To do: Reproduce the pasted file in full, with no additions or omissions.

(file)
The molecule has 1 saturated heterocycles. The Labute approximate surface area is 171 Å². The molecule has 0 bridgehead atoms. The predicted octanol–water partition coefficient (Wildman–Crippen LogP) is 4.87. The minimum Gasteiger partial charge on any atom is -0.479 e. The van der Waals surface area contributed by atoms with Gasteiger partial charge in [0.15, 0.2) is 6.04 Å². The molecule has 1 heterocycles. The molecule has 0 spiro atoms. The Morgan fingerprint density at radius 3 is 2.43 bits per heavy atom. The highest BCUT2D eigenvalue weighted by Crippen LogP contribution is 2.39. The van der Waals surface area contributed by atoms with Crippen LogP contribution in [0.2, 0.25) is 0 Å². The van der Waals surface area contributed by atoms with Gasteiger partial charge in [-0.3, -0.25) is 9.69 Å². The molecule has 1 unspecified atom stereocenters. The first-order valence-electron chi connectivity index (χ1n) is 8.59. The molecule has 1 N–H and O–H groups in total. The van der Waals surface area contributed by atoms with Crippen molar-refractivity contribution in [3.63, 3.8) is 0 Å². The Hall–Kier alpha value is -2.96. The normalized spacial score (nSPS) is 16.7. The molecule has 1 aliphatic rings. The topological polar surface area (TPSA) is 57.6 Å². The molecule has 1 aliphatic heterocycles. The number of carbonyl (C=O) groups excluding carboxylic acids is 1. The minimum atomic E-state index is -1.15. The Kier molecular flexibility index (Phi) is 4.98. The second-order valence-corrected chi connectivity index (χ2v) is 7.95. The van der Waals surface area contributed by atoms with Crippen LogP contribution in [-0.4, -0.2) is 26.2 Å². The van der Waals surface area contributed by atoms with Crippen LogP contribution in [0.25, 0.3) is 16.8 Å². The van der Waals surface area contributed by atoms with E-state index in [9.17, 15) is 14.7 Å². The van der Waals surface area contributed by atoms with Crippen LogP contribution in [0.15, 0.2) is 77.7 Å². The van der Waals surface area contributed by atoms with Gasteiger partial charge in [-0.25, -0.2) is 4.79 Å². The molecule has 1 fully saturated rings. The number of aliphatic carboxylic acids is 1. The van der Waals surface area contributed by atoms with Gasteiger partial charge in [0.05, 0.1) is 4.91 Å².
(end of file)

The molecule has 1 saturated heterocycles. The Labute approximate surface area is 171 Å². The molecule has 0 bridgehead atoms. The predicted octanol–water partition coefficient (Wildman–Crippen LogP) is 4.87. The minimum Gasteiger partial charge on any atom is -0.479 e. The van der Waals surface area contributed by atoms with Gasteiger partial charge in [0.15, 0.2) is 6.04 Å². The molecule has 1 heterocycles. The molecule has 0 spiro atoms. The Morgan fingerprint density at radius 3 is 2.43 bits per heavy atom. The highest BCUT2D eigenvalue weighted by Crippen LogP contribution is 2.39. The van der Waals surface area contributed by atoms with Crippen LogP contribution in [0.2, 0.25) is 0 Å². The van der Waals surface area contributed by atoms with Gasteiger partial charge in [-0.3, -0.25) is 9.69 Å². The molecule has 1 unspecified atom stereocenters. The first-order valence-electron chi connectivity index (χ1n) is 8.59. The molecule has 1 N–H and O–H groups in total. The van der Waals surface area contributed by atoms with Crippen molar-refractivity contribution in [3.63, 3.8) is 0 Å². The Hall–Kier alpha value is -2.96. The normalized spacial score (nSPS) is 16.7. The molecule has 1 aliphatic rings. The topological polar surface area (TPSA) is 57.6 Å². The molecule has 1 aliphatic heterocycles. The number of carbonyl (C=O) groups excluding carboxylic acids is 1. The minimum atomic E-state index is -1.15. The Kier molecular flexibility index (Phi) is 4.98. The second-order valence-corrected chi connectivity index (χ2v) is 7.95. The van der Waals surface area contributed by atoms with Crippen LogP contribution in [-0.4, -0.2) is 26.2 Å². The van der Waals surface area contributed by atoms with Crippen LogP contribution in [0.25, 0.3) is 16.8 Å². The van der Waals surface area contributed by atoms with E-state index in [9.17, 15) is 14.7 Å². The van der Waals surface area contributed by atoms with Crippen LogP contribution in [0.15, 0.2) is 77.7 Å². The van der Waals surface area contributed by atoms with Gasteiger partial charge in [-0.25, -0.2) is 4.79 Å². The molecule has 1 fully saturated rings. The number of aliphatic carboxylic acids is 1. The van der Waals surface area contributed by atoms with Gasteiger partial charge in [0.05, 0.1) is 4.91 Å².